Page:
High Impact Factors: Retractions On The Rise

High Impact Factors: Retractions On The Rise
AnandKZ / Pixabay

High Impact Factors: Retractions On The Rise by Cook & Bynum

We recently shared an article where the author took academic journals and pop science media outlets for a ride.  Of course, the journals are not the only ones responding with poor behavior to the underlying economic incentives.  Academics have long issued fraudulent and/or inaccurate studies in an effort to get published and to burnish their reputations (and get tenure), although thankfully it appears that they are now getting caught more often.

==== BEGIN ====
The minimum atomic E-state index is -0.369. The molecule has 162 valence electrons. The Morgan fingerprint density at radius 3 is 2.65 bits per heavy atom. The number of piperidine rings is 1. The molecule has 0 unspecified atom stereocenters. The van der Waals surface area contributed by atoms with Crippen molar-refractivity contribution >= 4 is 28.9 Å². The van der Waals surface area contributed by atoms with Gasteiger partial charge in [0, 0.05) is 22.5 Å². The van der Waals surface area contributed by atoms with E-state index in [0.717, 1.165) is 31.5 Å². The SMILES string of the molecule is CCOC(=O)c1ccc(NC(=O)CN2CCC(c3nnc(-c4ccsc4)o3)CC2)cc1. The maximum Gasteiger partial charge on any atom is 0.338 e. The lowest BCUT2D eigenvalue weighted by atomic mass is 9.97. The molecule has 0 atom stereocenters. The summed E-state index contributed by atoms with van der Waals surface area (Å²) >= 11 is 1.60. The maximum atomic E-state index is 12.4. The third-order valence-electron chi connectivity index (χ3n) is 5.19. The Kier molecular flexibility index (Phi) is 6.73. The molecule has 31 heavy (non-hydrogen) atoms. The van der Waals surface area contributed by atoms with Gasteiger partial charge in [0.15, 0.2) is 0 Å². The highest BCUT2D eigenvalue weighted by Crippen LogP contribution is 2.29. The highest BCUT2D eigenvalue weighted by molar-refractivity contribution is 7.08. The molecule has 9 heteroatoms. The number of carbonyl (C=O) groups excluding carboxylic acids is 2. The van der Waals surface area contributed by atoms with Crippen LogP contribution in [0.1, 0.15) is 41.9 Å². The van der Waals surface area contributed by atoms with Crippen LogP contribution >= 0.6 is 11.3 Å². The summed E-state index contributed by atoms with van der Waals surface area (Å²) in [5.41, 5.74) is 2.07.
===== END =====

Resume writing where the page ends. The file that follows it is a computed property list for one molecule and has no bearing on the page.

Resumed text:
This psychologist, Diederik Stapel, might have been an extreme case, but he was by no means alone in using questionable research practices. There are Stapels in other fields too, prominent scientists who were unmasked as data fabricators or falsifiers: like South Korean stem-cell researcher Hwang Woo Suk, or Harvard evolutionary biologist, Marc Hauser. And research suggests that these extreme cases are symptomatic of widespread questionable research practices in science at large, as Yudhijit Bhattacharjee wrote in a profile of Stapel in the New York Times: